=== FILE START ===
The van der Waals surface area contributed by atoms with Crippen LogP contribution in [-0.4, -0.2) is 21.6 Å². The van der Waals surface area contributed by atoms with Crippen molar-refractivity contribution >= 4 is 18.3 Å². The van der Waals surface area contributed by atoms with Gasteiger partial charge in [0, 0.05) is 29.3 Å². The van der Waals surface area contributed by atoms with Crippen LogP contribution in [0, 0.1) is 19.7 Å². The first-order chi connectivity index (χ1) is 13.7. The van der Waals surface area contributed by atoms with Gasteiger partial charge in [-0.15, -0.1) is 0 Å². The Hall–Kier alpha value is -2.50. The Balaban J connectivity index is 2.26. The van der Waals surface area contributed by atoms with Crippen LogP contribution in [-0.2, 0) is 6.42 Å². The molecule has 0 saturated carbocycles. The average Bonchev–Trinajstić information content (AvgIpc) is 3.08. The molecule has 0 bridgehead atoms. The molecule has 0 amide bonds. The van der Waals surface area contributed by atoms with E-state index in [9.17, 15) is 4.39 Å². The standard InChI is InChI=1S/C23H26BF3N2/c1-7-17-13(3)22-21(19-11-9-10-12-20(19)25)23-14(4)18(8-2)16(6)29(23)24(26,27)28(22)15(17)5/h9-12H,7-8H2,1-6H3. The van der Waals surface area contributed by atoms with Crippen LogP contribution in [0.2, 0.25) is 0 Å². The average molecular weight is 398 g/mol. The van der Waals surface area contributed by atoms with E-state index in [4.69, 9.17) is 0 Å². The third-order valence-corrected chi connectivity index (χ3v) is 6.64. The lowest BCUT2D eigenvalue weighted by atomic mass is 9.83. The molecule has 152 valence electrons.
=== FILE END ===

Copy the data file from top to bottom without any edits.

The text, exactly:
The van der Waals surface area contributed by atoms with Crippen LogP contribution in [-0.4, -0.2) is 21.6 Å². The van der Waals surface area contributed by atoms with Crippen molar-refractivity contribution >= 4 is 18.3 Å². The van der Waals surface area contributed by atoms with Gasteiger partial charge in [0, 0.05) is 29.3 Å². The van der Waals surface area contributed by atoms with Crippen LogP contribution in [0, 0.1) is 19.7 Å². The first-order chi connectivity index (χ1) is 13.7. The van der Waals surface area contributed by atoms with Gasteiger partial charge in [-0.15, -0.1) is 0 Å². The Hall–Kier alpha value is -2.50. The Balaban J connectivity index is 2.26. The van der Waals surface area contributed by atoms with Crippen LogP contribution in [-0.2, 0) is 6.42 Å². The molecule has 0 saturated carbocycles. The average Bonchev–Trinajstić information content (AvgIpc) is 3.08. The molecule has 0 bridgehead atoms. The molecule has 0 amide bonds. The van der Waals surface area contributed by atoms with E-state index in [9.17, 15) is 4.39 Å². The standard InChI is InChI=1S/C23H26BF3N2/c1-7-17-13(3)22-21(19-11-9-10-12-20(19)25)23-14(4)18(8-2)16(6)29(23)24(26,27)28(22)15(17)5/h9-12H,7-8H2,1-6H3. The van der Waals surface area contributed by atoms with Crippen LogP contribution in [0.2, 0.25) is 0 Å². The average molecular weight is 398 g/mol. The van der Waals surface area contributed by atoms with E-state index in [4.69, 9.17) is 0 Å². The third-order valence-corrected chi connectivity index (χ3v) is 6.64. The lowest BCUT2D eigenvalue weighted by atomic mass is 9.83. The molecule has 152 valence electrons.